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GOP leaders adopt 'go slow' approach to seeking Collins successor

Even as a bevy of potential GOP candidates for the vacated 27th Congressional District seat continue furious campaigning following this week’s resignation of Chris Collins, state and local party leaders are calling for a time out.

State Republican Chairman Nicholas A. Langworthy said Wednesday he and the district’s eight county leaders agreed in a Tuesday conference call to postpone any official consideration of the 2020 contest until after this year’s general election on Nov. 5.

“There is no need to have any deliberations or have any interviews on this before Election Day 2019,” he said. “We need to keep our eyes on the prize. No one should feel compelled because of constant media or candidate inquiries.”

At least six Republicans have declared for the seat or been mentioned as a candidate even before Collins’ resignation and guilty pleas to federal insider trading charges earlier this week. Some have increased their public statements and activity now that the incumbent no longer figures in the district’s future.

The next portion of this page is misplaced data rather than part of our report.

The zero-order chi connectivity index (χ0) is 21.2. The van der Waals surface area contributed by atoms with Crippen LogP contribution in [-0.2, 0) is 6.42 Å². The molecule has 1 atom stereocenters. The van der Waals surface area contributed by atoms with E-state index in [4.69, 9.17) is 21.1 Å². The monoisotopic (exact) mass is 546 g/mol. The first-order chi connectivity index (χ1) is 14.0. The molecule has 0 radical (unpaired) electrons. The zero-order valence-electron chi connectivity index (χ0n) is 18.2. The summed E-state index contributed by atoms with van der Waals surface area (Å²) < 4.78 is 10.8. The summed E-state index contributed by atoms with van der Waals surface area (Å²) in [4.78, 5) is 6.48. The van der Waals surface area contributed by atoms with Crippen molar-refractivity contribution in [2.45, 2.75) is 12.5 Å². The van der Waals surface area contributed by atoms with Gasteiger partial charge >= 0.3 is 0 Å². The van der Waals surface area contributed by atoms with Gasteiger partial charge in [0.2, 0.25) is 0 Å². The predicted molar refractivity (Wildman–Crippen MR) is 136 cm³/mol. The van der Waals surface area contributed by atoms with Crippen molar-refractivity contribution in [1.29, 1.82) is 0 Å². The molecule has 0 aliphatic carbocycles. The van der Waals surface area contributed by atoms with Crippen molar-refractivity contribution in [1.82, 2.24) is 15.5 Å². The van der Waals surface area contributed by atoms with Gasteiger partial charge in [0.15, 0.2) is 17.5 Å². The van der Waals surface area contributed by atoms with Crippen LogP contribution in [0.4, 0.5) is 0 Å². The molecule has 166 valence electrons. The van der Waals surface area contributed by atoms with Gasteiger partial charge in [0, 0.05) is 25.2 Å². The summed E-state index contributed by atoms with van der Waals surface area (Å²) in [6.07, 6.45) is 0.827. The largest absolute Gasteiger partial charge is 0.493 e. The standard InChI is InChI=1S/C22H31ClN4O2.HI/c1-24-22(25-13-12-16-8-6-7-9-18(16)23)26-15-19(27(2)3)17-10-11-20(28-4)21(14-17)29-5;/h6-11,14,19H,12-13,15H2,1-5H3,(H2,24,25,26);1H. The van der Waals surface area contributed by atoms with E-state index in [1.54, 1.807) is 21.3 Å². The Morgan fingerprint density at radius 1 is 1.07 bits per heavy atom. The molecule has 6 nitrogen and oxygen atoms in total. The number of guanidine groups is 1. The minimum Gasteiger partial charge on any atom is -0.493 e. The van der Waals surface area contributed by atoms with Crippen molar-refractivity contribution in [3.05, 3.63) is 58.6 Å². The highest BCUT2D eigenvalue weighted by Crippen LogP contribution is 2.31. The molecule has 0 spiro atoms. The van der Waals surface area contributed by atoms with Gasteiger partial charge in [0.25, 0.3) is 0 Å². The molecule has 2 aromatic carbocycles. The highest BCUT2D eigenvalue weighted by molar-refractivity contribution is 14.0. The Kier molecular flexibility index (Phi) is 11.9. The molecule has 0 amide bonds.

Langworthy said he initiated the conference call to include instructions from party lawyers on procedures should Gov. Andrew M. Cuomo call for a special election. On Wednesday, Cuomo said on WBFO radio that he is considering an April 28 date to coincide with the presidential primary.

Erie County GOP Chairman Karl J. Simmeth Jr., who represents about 40% of the congressional district’s weighted vote, said he and the other county leaders agree with the "go slow" approach.

“I want to know how the other chairmen feel,” he said. “We should just wait and see.”

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